Meet the Rogue

Live theater. Unsolicited commentary.
From Detroit to Lansing.

Carolyn Hayes is the Rogue Critic, est. late 2009.

In 2011, the Rogue attended 155 plays, readings, and festivals (about 3 per week) and penned 115 reviews (about 2.2 per week).

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Theaters and Companies

The Abreact (Detroit)
website | reviews | 2011 SIR

The AKT Theatre Project (Wyandotte)
website | reviews

Blackbird Theatre (Ann Arbor)
website | reviews | 2010 SIR

Detroit Repertory Theatre (Detroit)
website | reviews

The Encore Musical Theatre Co. (Dexter)
website | reviews

Go Comedy! (Ferndale)
website | reviews

Hilberry Theatre (Detroit)
website | reviews | 2010 SIR

Jewish Ensemble Theatre (West Bloomfield)
website | reviews

Magenta Giraffe Theatre Co. (Detroit)
website | reviews | 2010 SIR

Matrix Theatre (Detroit)
website | reviews | 2010 SIR

Meadow Brook Theatre (Rochester)
website | reviews

Performance Network Theatre (Ann Arbor)
website | reviews

Planet Ant Theatre (Hamtramck)
website | reviews

Plowshares Theatre (Detroit)
website | reviews

Purple Rose Theatre Co. (Chelsea)
website | reviews

The Ringwald Theatre (Ferndale)
website | reviews

Tipping Point Theatre (Northville)
website | reviews | 2010 SIR

Threefold Productions (Ypsilanti)
website | reviews

Two Muses Theatre (West Bloomfield Township)
website | reviews

Williamston Theatre (Williamston)
website | reviews







Entries in Williamston Theatre (20)


Home: Voices From Families of the Midwest

Although I can't say from experience, it seems like this final installment in the Williamston Theatre's Voices From the Midwest trilogy must be the broadest and the most diverse. From the concept by Artistic Director Tony Caselli, the previous shows explored the voices of women and then of men, but the notion of family — with its infinite variations in makeup and experience — is a challenge all its own. In Home: Voices From Families of the Midwest, writers Annie Martin and Suzi Regan (who also directs) draw from interviews and survey responses from a few dozen collaborators to present a mixed bag of styles and tones, swirling together the universal and the unique.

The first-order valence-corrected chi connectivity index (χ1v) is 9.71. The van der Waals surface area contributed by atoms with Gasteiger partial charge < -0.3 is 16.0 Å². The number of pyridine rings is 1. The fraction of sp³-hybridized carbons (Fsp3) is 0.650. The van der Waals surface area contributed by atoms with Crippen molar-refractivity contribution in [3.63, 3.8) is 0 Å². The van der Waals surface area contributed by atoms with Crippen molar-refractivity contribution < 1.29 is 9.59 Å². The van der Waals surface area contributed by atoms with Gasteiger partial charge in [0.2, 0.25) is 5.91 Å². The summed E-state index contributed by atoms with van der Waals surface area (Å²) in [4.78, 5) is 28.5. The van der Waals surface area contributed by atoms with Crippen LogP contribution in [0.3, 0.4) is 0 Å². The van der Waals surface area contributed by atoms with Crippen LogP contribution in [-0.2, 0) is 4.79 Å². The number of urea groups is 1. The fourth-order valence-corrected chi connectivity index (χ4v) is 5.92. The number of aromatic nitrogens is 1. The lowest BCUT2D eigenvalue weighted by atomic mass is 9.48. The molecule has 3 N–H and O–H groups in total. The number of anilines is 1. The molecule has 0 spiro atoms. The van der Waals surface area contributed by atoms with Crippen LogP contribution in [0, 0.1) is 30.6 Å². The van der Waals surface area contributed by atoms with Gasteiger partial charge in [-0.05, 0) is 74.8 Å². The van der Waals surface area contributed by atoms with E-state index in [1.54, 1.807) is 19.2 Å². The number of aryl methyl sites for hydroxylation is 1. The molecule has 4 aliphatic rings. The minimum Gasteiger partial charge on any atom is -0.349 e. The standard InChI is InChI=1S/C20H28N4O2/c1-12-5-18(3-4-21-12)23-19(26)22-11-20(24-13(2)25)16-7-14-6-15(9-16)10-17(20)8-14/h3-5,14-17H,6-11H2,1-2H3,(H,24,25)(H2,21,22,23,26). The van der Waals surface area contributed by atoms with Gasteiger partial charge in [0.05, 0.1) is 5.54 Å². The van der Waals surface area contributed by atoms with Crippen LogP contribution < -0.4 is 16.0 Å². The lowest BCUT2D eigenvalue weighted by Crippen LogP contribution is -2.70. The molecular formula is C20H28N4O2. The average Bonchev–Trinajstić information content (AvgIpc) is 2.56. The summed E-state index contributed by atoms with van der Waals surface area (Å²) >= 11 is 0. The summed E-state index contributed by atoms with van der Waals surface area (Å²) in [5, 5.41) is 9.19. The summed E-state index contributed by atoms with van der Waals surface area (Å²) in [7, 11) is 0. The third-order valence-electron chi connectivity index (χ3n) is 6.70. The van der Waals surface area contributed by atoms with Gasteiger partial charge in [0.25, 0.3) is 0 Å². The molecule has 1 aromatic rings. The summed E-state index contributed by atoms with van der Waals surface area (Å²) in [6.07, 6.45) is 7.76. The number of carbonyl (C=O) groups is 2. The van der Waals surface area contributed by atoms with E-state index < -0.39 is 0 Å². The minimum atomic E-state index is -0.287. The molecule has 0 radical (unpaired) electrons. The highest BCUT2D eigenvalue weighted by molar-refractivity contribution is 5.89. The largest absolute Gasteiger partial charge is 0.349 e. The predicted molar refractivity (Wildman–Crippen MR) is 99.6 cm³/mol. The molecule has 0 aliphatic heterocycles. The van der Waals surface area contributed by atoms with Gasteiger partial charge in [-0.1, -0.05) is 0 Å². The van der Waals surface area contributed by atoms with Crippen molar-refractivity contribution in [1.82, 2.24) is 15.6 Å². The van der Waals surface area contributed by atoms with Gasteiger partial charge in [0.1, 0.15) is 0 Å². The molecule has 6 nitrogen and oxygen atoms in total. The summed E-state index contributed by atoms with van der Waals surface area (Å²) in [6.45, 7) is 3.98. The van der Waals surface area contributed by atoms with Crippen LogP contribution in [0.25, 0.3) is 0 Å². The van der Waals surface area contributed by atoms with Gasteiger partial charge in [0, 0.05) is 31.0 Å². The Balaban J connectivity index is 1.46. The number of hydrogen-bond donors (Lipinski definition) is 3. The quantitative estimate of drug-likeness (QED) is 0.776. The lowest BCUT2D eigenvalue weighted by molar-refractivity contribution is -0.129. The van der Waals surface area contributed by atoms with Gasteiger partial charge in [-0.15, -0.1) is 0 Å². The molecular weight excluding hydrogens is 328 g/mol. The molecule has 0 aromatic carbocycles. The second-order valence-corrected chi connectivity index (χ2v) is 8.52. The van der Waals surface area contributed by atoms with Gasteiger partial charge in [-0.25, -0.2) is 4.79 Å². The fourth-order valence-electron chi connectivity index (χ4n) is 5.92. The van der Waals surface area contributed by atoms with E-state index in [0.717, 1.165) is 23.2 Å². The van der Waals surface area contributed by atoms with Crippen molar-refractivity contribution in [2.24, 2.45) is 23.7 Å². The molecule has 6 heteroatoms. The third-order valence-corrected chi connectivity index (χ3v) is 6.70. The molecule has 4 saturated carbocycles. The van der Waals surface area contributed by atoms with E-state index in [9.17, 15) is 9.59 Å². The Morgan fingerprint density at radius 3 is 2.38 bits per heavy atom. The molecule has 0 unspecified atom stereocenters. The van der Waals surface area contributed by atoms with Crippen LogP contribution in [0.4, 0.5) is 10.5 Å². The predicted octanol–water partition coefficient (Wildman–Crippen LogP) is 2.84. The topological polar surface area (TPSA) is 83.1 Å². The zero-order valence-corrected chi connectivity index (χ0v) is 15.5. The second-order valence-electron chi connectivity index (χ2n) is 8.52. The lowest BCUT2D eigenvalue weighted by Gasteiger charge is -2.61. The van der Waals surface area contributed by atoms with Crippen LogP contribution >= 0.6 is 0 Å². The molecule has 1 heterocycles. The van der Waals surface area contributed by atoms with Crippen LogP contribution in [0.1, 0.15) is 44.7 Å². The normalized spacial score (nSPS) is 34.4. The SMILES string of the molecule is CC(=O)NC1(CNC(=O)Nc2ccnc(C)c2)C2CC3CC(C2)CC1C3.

The show eases in with a handful of nuclear families taking part in classic activities: fighting over use of the bathroom, taking the dreaded family photo, tiptoeing around a painfully awkward sex talk. Many of the early scenes are notable for their complete dearth of cynicism; even the newly single mother on a cathartic drive to escape her former life sings with abundant positivity. Regan gives each of these disparate scenarios an energy fitting to its presentation, making scenes with a sketch-comedy sensibility feel at home next to the mournful stillness of a folk-inspired song. The overall composition of the two-hour production is exceptional, enveloping viewers in the sweetness and nostalgia they'll need to weather tougher times. As the focus radiates out into less-ubiquitous family units and highly specific characters and interactions, the emotions deepen, and the connection with the material intensifies. Elements of comedy and drama complement each other well, and the success of this script is in making both feel equally vital to the work.

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It Came from Mars

One of my chief rewards after publishing a review is to finally read how other reviewers regarded the same production — although when I'm the odd one out, I get to pondering whether I had it wrong. A quiet house, an off night, I could have reviewed a bad egg. (Critics: they have doubts!) Given my cooler assessment in discord with the thrills over It Came from Mars, I was glad to have another stab at this co-production, now at the Williamston Theatre.

Was I mistaken? Yes, to a great extent. The play's second act, in which the War of the Worlds freakout premise is entirely contained, is practically perfect. Celebrated local playwright Joseph Zettelmaier allows his six characters to carry out hoped-for developments as well as taking the narrative in unexpected directions, all the while weaving together a formidable number of stories. Director Tony Caselli begins the act with tightly packed counterpoint dialogue layered over the infamous 1938 Orson Welles broadcast, masterfully allowing crucial words to be heard while rapidly registering six separate reactions, a clear demonstration to the audience that things are about to move very fast. The second time around, I connected more with the actors' changing energies — focused, distracted, diffuse — and was more easily swept up in the swift-moving flow.